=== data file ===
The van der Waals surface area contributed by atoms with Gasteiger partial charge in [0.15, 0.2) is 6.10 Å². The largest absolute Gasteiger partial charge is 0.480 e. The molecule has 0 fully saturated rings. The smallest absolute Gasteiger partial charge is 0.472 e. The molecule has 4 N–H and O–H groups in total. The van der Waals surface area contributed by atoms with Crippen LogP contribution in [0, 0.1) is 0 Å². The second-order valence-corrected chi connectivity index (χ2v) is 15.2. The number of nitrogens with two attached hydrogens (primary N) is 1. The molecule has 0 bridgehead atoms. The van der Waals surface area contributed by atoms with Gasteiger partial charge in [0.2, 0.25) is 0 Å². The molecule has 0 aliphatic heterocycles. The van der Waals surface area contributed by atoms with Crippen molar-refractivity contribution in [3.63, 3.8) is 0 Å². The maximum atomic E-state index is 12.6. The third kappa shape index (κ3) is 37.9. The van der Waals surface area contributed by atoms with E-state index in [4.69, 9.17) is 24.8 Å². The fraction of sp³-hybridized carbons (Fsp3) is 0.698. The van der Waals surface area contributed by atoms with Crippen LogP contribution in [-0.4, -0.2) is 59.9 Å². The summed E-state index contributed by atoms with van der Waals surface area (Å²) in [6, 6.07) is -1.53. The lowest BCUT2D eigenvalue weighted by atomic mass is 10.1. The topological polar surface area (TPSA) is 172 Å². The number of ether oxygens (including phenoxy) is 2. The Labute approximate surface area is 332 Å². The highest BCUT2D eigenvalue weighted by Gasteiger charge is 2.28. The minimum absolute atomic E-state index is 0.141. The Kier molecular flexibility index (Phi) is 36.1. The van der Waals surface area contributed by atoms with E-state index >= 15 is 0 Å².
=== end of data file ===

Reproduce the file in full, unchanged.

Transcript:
The van der Waals surface area contributed by atoms with Gasteiger partial charge in [0.15, 0.2) is 6.10 Å². The largest absolute Gasteiger partial charge is 0.480 e. The molecule has 0 fully saturated rings. The smallest absolute Gasteiger partial charge is 0.472 e. The molecule has 4 N–H and O–H groups in total. The van der Waals surface area contributed by atoms with Crippen LogP contribution in [0, 0.1) is 0 Å². The second-order valence-corrected chi connectivity index (χ2v) is 15.2. The number of nitrogens with two attached hydrogens (primary N) is 1. The molecule has 0 bridgehead atoms. The van der Waals surface area contributed by atoms with Gasteiger partial charge in [0.2, 0.25) is 0 Å². The molecule has 0 aliphatic heterocycles. The van der Waals surface area contributed by atoms with Crippen molar-refractivity contribution in [3.63, 3.8) is 0 Å². The maximum atomic E-state index is 12.6. The third kappa shape index (κ3) is 37.9. The van der Waals surface area contributed by atoms with E-state index in [4.69, 9.17) is 24.8 Å². The fraction of sp³-hybridized carbons (Fsp3) is 0.698. The van der Waals surface area contributed by atoms with Crippen LogP contribution in [-0.4, -0.2) is 59.9 Å². The summed E-state index contributed by atoms with van der Waals surface area (Å²) in [6, 6.07) is -1.53. The lowest BCUT2D eigenvalue weighted by atomic mass is 10.1. The topological polar surface area (TPSA) is 172 Å². The number of ether oxygens (including phenoxy) is 2. The Labute approximate surface area is 332 Å². The highest BCUT2D eigenvalue weighted by Gasteiger charge is 2.28. The minimum absolute atomic E-state index is 0.141. The Kier molecular flexibility index (Phi) is 36.1. The van der Waals surface area contributed by atoms with E-state index >= 15 is 0 Å².